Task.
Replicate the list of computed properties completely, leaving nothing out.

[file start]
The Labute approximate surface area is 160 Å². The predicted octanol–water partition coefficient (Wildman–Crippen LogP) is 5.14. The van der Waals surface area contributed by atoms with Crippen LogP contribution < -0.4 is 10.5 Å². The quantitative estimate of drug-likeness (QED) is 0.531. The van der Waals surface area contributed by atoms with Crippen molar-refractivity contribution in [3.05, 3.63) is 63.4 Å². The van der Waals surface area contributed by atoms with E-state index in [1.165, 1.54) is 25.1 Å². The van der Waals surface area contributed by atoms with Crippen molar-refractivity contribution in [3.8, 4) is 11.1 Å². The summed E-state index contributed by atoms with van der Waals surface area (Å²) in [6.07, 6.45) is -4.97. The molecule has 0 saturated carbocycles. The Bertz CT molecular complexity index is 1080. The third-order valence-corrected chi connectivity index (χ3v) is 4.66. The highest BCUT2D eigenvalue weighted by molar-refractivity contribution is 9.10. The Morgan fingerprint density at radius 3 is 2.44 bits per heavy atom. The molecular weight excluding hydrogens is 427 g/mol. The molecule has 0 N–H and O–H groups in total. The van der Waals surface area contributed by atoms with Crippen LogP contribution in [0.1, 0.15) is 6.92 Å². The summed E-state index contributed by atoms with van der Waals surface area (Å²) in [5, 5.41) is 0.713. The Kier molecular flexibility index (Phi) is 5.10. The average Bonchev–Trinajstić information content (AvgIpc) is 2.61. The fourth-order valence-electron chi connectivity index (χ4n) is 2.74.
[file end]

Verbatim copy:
The Labute approximate surface area is 160 Å². The predicted octanol–water partition coefficient (Wildman–Crippen LogP) is 5.14. The van der Waals surface area contributed by atoms with Crippen LogP contribution < -0.4 is 10.5 Å². The quantitative estimate of drug-likeness (QED) is 0.531. The van der Waals surface area contributed by atoms with Crippen molar-refractivity contribution in [3.05, 3.63) is 63.4 Å². The van der Waals surface area contributed by atoms with E-state index in [1.165, 1.54) is 25.1 Å². The van der Waals surface area contributed by atoms with Crippen molar-refractivity contribution in [3.8, 4) is 11.1 Å². The summed E-state index contributed by atoms with van der Waals surface area (Å²) in [6.07, 6.45) is -4.97. The molecule has 0 saturated carbocycles. The Bertz CT molecular complexity index is 1080. The third-order valence-corrected chi connectivity index (χ3v) is 4.66. The highest BCUT2D eigenvalue weighted by molar-refractivity contribution is 9.10. The Morgan fingerprint density at radius 3 is 2.44 bits per heavy atom. The molecular weight excluding hydrogens is 427 g/mol. The molecule has 0 N–H and O–H groups in total. The van der Waals surface area contributed by atoms with Crippen LogP contribution in [0.1, 0.15) is 6.92 Å². The summed E-state index contributed by atoms with van der Waals surface area (Å²) in [5, 5.41) is 0.713. The Kier molecular flexibility index (Phi) is 5.10. The average Bonchev–Trinajstić information content (AvgIpc) is 2.61. The fourth-order valence-electron chi connectivity index (χ4n) is 2.74.